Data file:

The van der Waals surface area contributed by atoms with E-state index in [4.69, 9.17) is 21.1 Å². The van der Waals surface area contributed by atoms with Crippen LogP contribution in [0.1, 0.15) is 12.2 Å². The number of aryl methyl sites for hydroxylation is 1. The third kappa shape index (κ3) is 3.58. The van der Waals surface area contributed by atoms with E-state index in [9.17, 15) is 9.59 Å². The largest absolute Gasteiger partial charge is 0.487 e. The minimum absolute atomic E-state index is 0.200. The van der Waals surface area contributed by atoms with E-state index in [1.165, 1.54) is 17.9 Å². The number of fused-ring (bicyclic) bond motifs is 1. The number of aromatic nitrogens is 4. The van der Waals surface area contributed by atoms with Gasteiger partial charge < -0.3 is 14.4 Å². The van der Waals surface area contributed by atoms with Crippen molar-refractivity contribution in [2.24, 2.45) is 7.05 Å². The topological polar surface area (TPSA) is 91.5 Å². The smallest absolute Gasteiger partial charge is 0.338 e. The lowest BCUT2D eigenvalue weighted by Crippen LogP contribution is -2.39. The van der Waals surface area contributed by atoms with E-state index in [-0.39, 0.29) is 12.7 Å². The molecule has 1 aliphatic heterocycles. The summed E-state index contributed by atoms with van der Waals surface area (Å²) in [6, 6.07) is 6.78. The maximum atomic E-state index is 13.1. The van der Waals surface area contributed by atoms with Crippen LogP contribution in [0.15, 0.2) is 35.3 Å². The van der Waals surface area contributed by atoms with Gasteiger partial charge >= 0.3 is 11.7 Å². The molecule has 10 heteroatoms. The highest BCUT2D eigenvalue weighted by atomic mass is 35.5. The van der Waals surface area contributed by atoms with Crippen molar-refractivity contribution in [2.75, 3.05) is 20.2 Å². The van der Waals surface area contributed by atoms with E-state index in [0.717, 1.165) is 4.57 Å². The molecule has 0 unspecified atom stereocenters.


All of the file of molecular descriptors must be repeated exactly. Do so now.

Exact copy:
The van der Waals surface area contributed by atoms with E-state index in [4.69, 9.17) is 21.1 Å². The van der Waals surface area contributed by atoms with Crippen LogP contribution in [0.1, 0.15) is 12.2 Å². The number of aryl methyl sites for hydroxylation is 1. The third kappa shape index (κ3) is 3.58. The van der Waals surface area contributed by atoms with E-state index in [9.17, 15) is 9.59 Å². The largest absolute Gasteiger partial charge is 0.487 e. The minimum absolute atomic E-state index is 0.200. The van der Waals surface area contributed by atoms with E-state index in [1.165, 1.54) is 17.9 Å². The number of fused-ring (bicyclic) bond motifs is 1. The number of aromatic nitrogens is 4. The van der Waals surface area contributed by atoms with Gasteiger partial charge < -0.3 is 14.4 Å². The van der Waals surface area contributed by atoms with Crippen molar-refractivity contribution in [2.24, 2.45) is 7.05 Å². The topological polar surface area (TPSA) is 91.5 Å². The smallest absolute Gasteiger partial charge is 0.338 e. The lowest BCUT2D eigenvalue weighted by Crippen LogP contribution is -2.39. The van der Waals surface area contributed by atoms with E-state index in [-0.39, 0.29) is 12.7 Å². The molecule has 1 aliphatic heterocycles. The summed E-state index contributed by atoms with van der Waals surface area (Å²) in [6, 6.07) is 6.78. The maximum atomic E-state index is 13.1. The van der Waals surface area contributed by atoms with Crippen LogP contribution in [0.15, 0.2) is 35.3 Å². The van der Waals surface area contributed by atoms with Gasteiger partial charge >= 0.3 is 11.7 Å². The molecule has 10 heteroatoms. The highest BCUT2D eigenvalue weighted by atomic mass is 35.5. The van der Waals surface area contributed by atoms with Crippen molar-refractivity contribution in [2.75, 3.05) is 20.2 Å². The van der Waals surface area contributed by atoms with E-state index in [0.717, 1.165) is 4.57 Å². The molecule has 0 unspecified atom stereocenters.